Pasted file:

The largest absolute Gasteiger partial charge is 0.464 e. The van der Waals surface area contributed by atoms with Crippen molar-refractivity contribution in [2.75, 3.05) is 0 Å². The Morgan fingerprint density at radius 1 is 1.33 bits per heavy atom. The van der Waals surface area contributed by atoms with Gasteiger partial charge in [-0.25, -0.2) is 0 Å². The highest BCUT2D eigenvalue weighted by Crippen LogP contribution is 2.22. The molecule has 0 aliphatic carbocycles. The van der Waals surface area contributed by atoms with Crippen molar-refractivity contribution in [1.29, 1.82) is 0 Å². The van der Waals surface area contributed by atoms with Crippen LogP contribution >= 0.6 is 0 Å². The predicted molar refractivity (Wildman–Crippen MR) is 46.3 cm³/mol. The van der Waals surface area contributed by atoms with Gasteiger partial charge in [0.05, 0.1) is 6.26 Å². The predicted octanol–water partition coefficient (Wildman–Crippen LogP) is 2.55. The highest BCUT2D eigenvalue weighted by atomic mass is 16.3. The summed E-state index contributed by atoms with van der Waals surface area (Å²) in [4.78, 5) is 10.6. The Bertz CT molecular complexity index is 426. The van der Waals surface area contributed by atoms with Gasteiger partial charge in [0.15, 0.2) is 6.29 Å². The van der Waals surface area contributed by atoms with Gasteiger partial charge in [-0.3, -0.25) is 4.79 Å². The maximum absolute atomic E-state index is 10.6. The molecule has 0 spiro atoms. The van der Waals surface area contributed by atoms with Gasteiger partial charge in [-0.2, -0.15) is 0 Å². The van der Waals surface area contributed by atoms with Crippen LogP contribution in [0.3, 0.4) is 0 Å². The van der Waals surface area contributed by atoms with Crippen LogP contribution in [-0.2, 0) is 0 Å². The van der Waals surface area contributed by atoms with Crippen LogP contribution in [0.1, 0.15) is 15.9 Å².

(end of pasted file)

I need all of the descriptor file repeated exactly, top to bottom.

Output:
The largest absolute Gasteiger partial charge is 0.464 e. The van der Waals surface area contributed by atoms with Crippen molar-refractivity contribution in [2.75, 3.05) is 0 Å². The Morgan fingerprint density at radius 1 is 1.33 bits per heavy atom. The van der Waals surface area contributed by atoms with Gasteiger partial charge in [-0.25, -0.2) is 0 Å². The highest BCUT2D eigenvalue weighted by Crippen LogP contribution is 2.22. The molecule has 0 aliphatic carbocycles. The van der Waals surface area contributed by atoms with Crippen molar-refractivity contribution in [1.29, 1.82) is 0 Å². The van der Waals surface area contributed by atoms with Crippen LogP contribution >= 0.6 is 0 Å². The predicted molar refractivity (Wildman–Crippen MR) is 46.3 cm³/mol. The van der Waals surface area contributed by atoms with Gasteiger partial charge in [0.05, 0.1) is 6.26 Å². The predicted octanol–water partition coefficient (Wildman–Crippen LogP) is 2.55. The highest BCUT2D eigenvalue weighted by atomic mass is 16.3. The summed E-state index contributed by atoms with van der Waals surface area (Å²) in [4.78, 5) is 10.6. The Bertz CT molecular complexity index is 426. The van der Waals surface area contributed by atoms with Gasteiger partial charge in [0.15, 0.2) is 6.29 Å². The van der Waals surface area contributed by atoms with Gasteiger partial charge in [-0.3, -0.25) is 4.79 Å². The maximum absolute atomic E-state index is 10.6. The molecule has 0 spiro atoms. The van der Waals surface area contributed by atoms with Gasteiger partial charge in [-0.2, -0.15) is 0 Å². The van der Waals surface area contributed by atoms with Crippen LogP contribution in [0.3, 0.4) is 0 Å². The van der Waals surface area contributed by atoms with Crippen LogP contribution in [-0.2, 0) is 0 Å². The van der Waals surface area contributed by atoms with Crippen LogP contribution in [0.1, 0.15) is 15.9 Å².